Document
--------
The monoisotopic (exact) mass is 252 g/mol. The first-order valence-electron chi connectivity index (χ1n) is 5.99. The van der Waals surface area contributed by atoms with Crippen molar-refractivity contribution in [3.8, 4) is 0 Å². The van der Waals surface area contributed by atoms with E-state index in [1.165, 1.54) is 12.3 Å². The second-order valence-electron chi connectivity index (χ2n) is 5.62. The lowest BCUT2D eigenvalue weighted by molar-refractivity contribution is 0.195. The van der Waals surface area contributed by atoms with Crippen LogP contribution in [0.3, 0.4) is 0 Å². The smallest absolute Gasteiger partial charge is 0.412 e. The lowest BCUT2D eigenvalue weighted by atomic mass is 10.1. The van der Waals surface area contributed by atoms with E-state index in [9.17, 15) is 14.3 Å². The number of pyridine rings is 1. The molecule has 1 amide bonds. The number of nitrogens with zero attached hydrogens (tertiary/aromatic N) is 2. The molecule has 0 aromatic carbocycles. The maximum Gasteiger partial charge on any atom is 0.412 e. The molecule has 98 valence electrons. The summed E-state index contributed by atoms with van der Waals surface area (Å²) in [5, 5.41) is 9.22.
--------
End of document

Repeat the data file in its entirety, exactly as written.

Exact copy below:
The monoisotopic (exact) mass is 252 g/mol. The first-order valence-electron chi connectivity index (χ1n) is 5.99. The van der Waals surface area contributed by atoms with Crippen molar-refractivity contribution in [3.8, 4) is 0 Å². The van der Waals surface area contributed by atoms with E-state index in [1.165, 1.54) is 12.3 Å². The second-order valence-electron chi connectivity index (χ2n) is 5.62. The lowest BCUT2D eigenvalue weighted by molar-refractivity contribution is 0.195. The van der Waals surface area contributed by atoms with Crippen LogP contribution in [0.3, 0.4) is 0 Å². The smallest absolute Gasteiger partial charge is 0.412 e. The lowest BCUT2D eigenvalue weighted by atomic mass is 10.1. The van der Waals surface area contributed by atoms with E-state index in [9.17, 15) is 14.3 Å². The number of pyridine rings is 1. The molecule has 1 amide bonds. The number of nitrogens with zero attached hydrogens (tertiary/aromatic N) is 2. The molecule has 0 aromatic carbocycles. The maximum Gasteiger partial charge on any atom is 0.412 e. The molecule has 98 valence electrons. The summed E-state index contributed by atoms with van der Waals surface area (Å²) in [5, 5.41) is 9.22.